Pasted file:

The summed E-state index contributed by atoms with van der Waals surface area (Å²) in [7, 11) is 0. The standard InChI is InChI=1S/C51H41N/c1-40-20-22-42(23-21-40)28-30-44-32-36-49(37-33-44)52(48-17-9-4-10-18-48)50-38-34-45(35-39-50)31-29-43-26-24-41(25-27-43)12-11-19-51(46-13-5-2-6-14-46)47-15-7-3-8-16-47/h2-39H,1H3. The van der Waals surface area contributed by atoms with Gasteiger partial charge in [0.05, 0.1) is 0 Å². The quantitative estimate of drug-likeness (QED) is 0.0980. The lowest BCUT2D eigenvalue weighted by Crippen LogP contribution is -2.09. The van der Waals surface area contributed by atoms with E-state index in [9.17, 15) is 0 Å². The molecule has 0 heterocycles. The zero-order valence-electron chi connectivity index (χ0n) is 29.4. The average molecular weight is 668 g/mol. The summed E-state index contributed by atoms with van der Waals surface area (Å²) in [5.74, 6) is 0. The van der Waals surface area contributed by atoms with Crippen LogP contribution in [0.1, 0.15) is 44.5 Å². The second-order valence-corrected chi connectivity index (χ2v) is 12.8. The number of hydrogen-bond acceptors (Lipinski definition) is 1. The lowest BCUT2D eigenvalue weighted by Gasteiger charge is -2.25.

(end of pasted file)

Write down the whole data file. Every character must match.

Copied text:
The summed E-state index contributed by atoms with van der Waals surface area (Å²) in [7, 11) is 0. The standard InChI is InChI=1S/C51H41N/c1-40-20-22-42(23-21-40)28-30-44-32-36-49(37-33-44)52(48-17-9-4-10-18-48)50-38-34-45(35-39-50)31-29-43-26-24-41(25-27-43)12-11-19-51(46-13-5-2-6-14-46)47-15-7-3-8-16-47/h2-39H,1H3. The van der Waals surface area contributed by atoms with Gasteiger partial charge in [0.05, 0.1) is 0 Å². The quantitative estimate of drug-likeness (QED) is 0.0980. The lowest BCUT2D eigenvalue weighted by Crippen LogP contribution is -2.09. The van der Waals surface area contributed by atoms with E-state index in [9.17, 15) is 0 Å². The molecule has 0 heterocycles. The zero-order valence-electron chi connectivity index (χ0n) is 29.4. The average molecular weight is 668 g/mol. The summed E-state index contributed by atoms with van der Waals surface area (Å²) in [5.74, 6) is 0. The van der Waals surface area contributed by atoms with Crippen LogP contribution in [0.1, 0.15) is 44.5 Å². The second-order valence-corrected chi connectivity index (χ2v) is 12.8. The number of hydrogen-bond acceptors (Lipinski definition) is 1. The lowest BCUT2D eigenvalue weighted by Gasteiger charge is -2.25.